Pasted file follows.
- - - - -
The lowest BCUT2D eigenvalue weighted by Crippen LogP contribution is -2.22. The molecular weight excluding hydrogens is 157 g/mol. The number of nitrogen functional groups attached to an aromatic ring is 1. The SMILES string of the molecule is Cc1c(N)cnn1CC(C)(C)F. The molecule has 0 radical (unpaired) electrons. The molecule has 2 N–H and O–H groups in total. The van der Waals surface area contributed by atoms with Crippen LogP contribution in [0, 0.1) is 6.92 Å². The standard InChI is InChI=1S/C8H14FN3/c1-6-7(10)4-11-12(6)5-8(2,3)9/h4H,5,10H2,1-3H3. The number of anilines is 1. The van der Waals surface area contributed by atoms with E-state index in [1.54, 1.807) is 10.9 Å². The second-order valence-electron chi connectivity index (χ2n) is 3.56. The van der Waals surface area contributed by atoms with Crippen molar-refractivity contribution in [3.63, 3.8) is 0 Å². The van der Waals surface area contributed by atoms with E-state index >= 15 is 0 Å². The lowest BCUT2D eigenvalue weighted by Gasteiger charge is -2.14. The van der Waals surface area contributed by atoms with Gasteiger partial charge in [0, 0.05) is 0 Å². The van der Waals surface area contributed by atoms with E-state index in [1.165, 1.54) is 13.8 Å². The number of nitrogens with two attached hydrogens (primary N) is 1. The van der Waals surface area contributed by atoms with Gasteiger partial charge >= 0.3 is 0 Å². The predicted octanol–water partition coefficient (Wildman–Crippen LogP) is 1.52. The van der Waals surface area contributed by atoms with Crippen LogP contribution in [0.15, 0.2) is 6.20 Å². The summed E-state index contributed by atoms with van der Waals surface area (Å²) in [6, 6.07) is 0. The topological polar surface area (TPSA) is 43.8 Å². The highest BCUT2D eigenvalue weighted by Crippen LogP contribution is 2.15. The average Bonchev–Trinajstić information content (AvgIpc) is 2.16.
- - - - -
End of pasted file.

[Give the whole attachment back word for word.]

The lowest BCUT2D eigenvalue weighted by Crippen LogP contribution is -2.22. The molecular weight excluding hydrogens is 157 g/mol. The number of nitrogen functional groups attached to an aromatic ring is 1. The SMILES string of the molecule is Cc1c(N)cnn1CC(C)(C)F. The molecule has 0 radical (unpaired) electrons. The molecule has 2 N–H and O–H groups in total. The van der Waals surface area contributed by atoms with Crippen LogP contribution in [0, 0.1) is 6.92 Å². The standard InChI is InChI=1S/C8H14FN3/c1-6-7(10)4-11-12(6)5-8(2,3)9/h4H,5,10H2,1-3H3. The number of anilines is 1. The van der Waals surface area contributed by atoms with E-state index in [1.54, 1.807) is 10.9 Å². The second-order valence-electron chi connectivity index (χ2n) is 3.56. The van der Waals surface area contributed by atoms with Crippen molar-refractivity contribution in [3.63, 3.8) is 0 Å². The van der Waals surface area contributed by atoms with E-state index >= 15 is 0 Å². The lowest BCUT2D eigenvalue weighted by Gasteiger charge is -2.14. The van der Waals surface area contributed by atoms with Gasteiger partial charge in [0, 0.05) is 0 Å². The van der Waals surface area contributed by atoms with E-state index in [1.165, 1.54) is 13.8 Å². The number of nitrogens with two attached hydrogens (primary N) is 1. The van der Waals surface area contributed by atoms with Gasteiger partial charge >= 0.3 is 0 Å². The predicted octanol–water partition coefficient (Wildman–Crippen LogP) is 1.52. The van der Waals surface area contributed by atoms with Crippen LogP contribution in [0.15, 0.2) is 6.20 Å². The summed E-state index contributed by atoms with van der Waals surface area (Å²) in [6, 6.07) is 0. The topological polar surface area (TPSA) is 43.8 Å². The highest BCUT2D eigenvalue weighted by Crippen LogP contribution is 2.15. The average Bonchev–Trinajstić information content (AvgIpc) is 2.16.